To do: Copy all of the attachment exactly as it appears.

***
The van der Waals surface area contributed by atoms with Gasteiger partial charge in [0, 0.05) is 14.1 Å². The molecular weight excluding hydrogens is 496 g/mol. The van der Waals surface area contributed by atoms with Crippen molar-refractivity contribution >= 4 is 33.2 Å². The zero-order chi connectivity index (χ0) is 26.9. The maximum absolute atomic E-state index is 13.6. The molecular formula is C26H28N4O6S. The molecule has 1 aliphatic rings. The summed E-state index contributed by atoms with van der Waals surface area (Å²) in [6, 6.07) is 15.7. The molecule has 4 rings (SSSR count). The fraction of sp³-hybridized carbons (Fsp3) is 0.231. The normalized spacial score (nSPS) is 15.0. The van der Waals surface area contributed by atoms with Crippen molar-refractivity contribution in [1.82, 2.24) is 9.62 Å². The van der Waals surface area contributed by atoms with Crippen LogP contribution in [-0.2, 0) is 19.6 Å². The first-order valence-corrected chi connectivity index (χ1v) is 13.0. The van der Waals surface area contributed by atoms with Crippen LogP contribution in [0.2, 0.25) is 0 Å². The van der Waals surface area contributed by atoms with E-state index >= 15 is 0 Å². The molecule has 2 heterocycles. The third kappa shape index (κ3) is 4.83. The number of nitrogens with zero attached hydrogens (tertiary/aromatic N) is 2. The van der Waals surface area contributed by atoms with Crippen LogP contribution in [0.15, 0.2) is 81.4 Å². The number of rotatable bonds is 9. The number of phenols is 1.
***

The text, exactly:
The van der Waals surface area contributed by atoms with Gasteiger partial charge in [0, 0.05) is 14.1 Å². The molecular weight excluding hydrogens is 496 g/mol. The van der Waals surface area contributed by atoms with Crippen molar-refractivity contribution >= 4 is 33.2 Å². The zero-order chi connectivity index (χ0) is 26.9. The maximum absolute atomic E-state index is 13.6. The molecular formula is C26H28N4O6S. The molecule has 1 aliphatic rings. The summed E-state index contributed by atoms with van der Waals surface area (Å²) in [6, 6.07) is 15.7. The molecule has 4 rings (SSSR count). The fraction of sp³-hybridized carbons (Fsp3) is 0.231. The normalized spacial score (nSPS) is 15.0. The van der Waals surface area contributed by atoms with Crippen molar-refractivity contribution in [1.82, 2.24) is 9.62 Å². The van der Waals surface area contributed by atoms with Crippen LogP contribution in [-0.2, 0) is 19.6 Å². The first-order valence-corrected chi connectivity index (χ1v) is 13.0. The van der Waals surface area contributed by atoms with Crippen LogP contribution in [0.2, 0.25) is 0 Å². The van der Waals surface area contributed by atoms with E-state index >= 15 is 0 Å². The molecule has 2 heterocycles. The third kappa shape index (κ3) is 4.83. The number of nitrogens with zero attached hydrogens (tertiary/aromatic N) is 2. The van der Waals surface area contributed by atoms with Crippen LogP contribution in [0.15, 0.2) is 81.4 Å². The number of rotatable bonds is 9. The number of phenols is 1.